With their colourful plumage and prominent combs, roosters might be forgiven for sneaking the odd glance in the mirror – particular as research now suggests the birds may be able to recognise their own reflection.
The ability to recognise oneself in the mirror has so far been found in a handful of animals, including elephants, dolphins, great apes and certain fish and birds.
Sonja Hillemacher, one of the authors of the study at the University of Bonn, said animals that can recognise themselves in a mirror often seemed to have more advanced cognitive abilities, and that there was a link to social and emotional intelligence, as well as self-awareness.
“This ability is a fundamental aspect of consciousness. It is also fundamental for us,” she said.
“Our results suggest a level of consciousness [in chickens] that prompts discussions about animal rights and welfare.”
Writing in the journal Plos One, Hillemacher and colleagues note that roosters tend to call out to their peers should they see an aerial threat, such as a bird of prey. If a rooster is alone, however, it does not usually raise the alarm as it could draw the predator’s attention.
In their first set of experiments, the team placed a rooster in one of two sections of an indoor space. In the other section they placed either a mirror, another rooster, or left it empty.
The team then projected the silhouette of a flying hawk on to the ceiling of the section containing the first rooster.
The results from 58 roosters revealed the birds made far more alarm calls when another rooster was visible to them, with 1.33 alarm calls per bird on average over three tests, than when alone (0.29 calls on average) or faced with the mirror (0.43 calls on average). The team found a similar reduction in calls when they placed a second rooster out of sight behind the mirror.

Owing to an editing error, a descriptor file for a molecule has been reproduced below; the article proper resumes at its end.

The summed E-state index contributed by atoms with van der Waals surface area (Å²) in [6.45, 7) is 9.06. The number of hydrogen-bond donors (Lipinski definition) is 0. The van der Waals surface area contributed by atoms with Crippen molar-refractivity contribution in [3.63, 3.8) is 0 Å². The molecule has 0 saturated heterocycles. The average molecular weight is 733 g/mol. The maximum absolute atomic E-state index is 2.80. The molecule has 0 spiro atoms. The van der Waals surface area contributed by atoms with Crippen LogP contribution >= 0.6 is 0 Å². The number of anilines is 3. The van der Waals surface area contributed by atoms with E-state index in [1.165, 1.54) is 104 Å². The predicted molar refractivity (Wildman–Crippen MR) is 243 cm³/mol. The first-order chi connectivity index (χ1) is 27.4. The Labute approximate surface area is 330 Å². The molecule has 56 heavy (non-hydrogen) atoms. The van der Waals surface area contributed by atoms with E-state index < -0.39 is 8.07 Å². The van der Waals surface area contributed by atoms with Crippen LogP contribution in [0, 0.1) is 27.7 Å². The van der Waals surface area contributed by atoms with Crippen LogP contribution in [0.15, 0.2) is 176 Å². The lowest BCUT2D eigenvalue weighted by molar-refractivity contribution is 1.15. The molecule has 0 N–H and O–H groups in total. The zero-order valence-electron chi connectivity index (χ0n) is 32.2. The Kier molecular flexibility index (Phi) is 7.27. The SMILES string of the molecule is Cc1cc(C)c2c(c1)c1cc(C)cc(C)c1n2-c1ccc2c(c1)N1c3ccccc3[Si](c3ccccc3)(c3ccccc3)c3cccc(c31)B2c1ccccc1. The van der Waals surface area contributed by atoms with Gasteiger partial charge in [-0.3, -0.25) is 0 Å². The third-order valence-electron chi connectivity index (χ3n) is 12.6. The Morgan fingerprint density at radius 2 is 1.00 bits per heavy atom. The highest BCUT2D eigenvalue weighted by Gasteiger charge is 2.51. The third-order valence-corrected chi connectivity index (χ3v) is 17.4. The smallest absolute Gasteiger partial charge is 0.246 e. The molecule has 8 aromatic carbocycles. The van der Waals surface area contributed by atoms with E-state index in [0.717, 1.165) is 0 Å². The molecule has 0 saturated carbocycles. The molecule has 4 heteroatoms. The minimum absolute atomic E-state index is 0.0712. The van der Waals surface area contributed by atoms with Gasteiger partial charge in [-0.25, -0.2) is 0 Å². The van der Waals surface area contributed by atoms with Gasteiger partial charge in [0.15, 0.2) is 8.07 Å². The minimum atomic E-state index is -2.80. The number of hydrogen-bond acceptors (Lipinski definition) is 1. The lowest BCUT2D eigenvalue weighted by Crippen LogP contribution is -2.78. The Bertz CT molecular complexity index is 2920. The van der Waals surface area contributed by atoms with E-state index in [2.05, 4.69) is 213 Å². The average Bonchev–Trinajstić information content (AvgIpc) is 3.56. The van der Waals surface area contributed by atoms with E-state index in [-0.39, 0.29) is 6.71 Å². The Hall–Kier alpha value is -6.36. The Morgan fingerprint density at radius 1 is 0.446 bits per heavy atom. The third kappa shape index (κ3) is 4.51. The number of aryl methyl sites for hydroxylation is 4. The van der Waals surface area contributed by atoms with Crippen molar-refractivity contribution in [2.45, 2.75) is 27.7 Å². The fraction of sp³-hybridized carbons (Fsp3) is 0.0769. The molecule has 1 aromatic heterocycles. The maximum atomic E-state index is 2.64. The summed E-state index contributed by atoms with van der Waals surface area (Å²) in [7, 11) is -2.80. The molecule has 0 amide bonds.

The team say the findings suggest the birds did not regard their reflection as another rooster, even when accompanied by the smell and sound of a second bird. While that may suggest roosters can recognise themselves in a mirror, the team say there is another possibility.
“It’s equally feasible that they regarded their reflection as an odd [member of their species] mimicking their every move, leading them not to emit an alarm call out of irritation,” said Hillemacher.
The researchers also used a traditional “mark test” to probe mirror self-recognition. In those experiments, 18 roosters had either pink or transparent powder dabbed just below their beak, on their chest – a place they cannot usually see. The birds’ reactions were then recorded in the presence and absence of a mirror to explore if they saw and understood the mark was on their body – a revelation typically gauged by an animal’s tendency to investigate the patch.
The results revealed that while the birds touched and groomed themselves, their behaviour did not differ when a mirror was present, or if the mark was pink or transparent.
The team say that their results suggest mirror tests should be modified to take into account the natural context of the animal being studied.
They also note that with chickens possibly one of the least expected candidates for recognising their own reflection, the results have important implications.
“If roosters can differentiate between their own reflection and the sight of a conspecific, it is likely that this cognitive ability is much more widespread than previously assumed,” the team write.